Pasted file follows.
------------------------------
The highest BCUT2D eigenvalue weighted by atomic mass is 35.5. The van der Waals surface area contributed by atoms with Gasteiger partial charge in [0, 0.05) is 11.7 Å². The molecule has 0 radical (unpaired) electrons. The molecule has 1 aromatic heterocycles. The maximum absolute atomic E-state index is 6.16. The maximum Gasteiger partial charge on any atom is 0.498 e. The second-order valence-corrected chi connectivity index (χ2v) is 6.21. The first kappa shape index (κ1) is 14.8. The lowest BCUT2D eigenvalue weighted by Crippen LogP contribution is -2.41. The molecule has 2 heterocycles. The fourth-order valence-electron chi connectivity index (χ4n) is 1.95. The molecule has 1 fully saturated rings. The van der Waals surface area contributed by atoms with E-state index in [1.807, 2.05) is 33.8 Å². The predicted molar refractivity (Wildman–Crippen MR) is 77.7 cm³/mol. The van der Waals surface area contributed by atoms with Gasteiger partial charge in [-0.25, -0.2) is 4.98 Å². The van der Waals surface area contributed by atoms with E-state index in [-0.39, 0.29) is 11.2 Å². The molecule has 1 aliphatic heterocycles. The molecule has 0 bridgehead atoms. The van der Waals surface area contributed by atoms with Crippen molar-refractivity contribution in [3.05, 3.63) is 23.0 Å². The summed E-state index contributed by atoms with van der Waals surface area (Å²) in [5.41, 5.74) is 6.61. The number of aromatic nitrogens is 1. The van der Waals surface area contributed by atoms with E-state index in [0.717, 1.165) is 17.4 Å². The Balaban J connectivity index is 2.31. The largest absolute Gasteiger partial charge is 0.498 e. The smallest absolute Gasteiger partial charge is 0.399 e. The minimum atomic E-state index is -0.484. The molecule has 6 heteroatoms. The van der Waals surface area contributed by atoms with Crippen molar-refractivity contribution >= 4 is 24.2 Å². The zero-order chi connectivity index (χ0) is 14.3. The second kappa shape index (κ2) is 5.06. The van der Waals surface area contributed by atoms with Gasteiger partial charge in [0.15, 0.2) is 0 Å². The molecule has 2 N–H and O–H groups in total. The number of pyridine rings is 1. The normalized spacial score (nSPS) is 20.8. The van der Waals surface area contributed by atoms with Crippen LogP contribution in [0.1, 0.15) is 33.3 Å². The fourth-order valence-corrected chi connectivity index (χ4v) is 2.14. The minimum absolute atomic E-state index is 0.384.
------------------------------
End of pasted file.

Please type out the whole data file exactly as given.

The highest BCUT2D eigenvalue weighted by atomic mass is 35.5. The van der Waals surface area contributed by atoms with Gasteiger partial charge in [0, 0.05) is 11.7 Å². The molecule has 0 radical (unpaired) electrons. The molecule has 1 aromatic heterocycles. The maximum absolute atomic E-state index is 6.16. The maximum Gasteiger partial charge on any atom is 0.498 e. The second-order valence-corrected chi connectivity index (χ2v) is 6.21. The first kappa shape index (κ1) is 14.8. The lowest BCUT2D eigenvalue weighted by Crippen LogP contribution is -2.41. The molecule has 2 heterocycles. The fourth-order valence-electron chi connectivity index (χ4n) is 1.95. The molecule has 1 fully saturated rings. The van der Waals surface area contributed by atoms with E-state index in [1.807, 2.05) is 33.8 Å². The predicted molar refractivity (Wildman–Crippen MR) is 77.7 cm³/mol. The van der Waals surface area contributed by atoms with Gasteiger partial charge in [-0.25, -0.2) is 4.98 Å². The van der Waals surface area contributed by atoms with E-state index in [-0.39, 0.29) is 11.2 Å². The molecule has 1 aliphatic heterocycles. The molecule has 0 bridgehead atoms. The van der Waals surface area contributed by atoms with Crippen molar-refractivity contribution in [3.05, 3.63) is 23.0 Å². The summed E-state index contributed by atoms with van der Waals surface area (Å²) in [5.41, 5.74) is 6.61. The number of aromatic nitrogens is 1. The van der Waals surface area contributed by atoms with E-state index in [0.717, 1.165) is 17.4 Å². The Balaban J connectivity index is 2.31. The largest absolute Gasteiger partial charge is 0.498 e. The smallest absolute Gasteiger partial charge is 0.399 e. The minimum atomic E-state index is -0.484. The molecule has 6 heteroatoms. The van der Waals surface area contributed by atoms with Crippen molar-refractivity contribution >= 4 is 24.2 Å². The zero-order chi connectivity index (χ0) is 14.3. The second kappa shape index (κ2) is 5.06. The van der Waals surface area contributed by atoms with Gasteiger partial charge in [0.15, 0.2) is 0 Å². The molecule has 2 N–H and O–H groups in total. The number of pyridine rings is 1. The normalized spacial score (nSPS) is 20.8. The van der Waals surface area contributed by atoms with Crippen LogP contribution in [0.1, 0.15) is 33.3 Å². The fourth-order valence-corrected chi connectivity index (χ4v) is 2.14. The minimum absolute atomic E-state index is 0.384.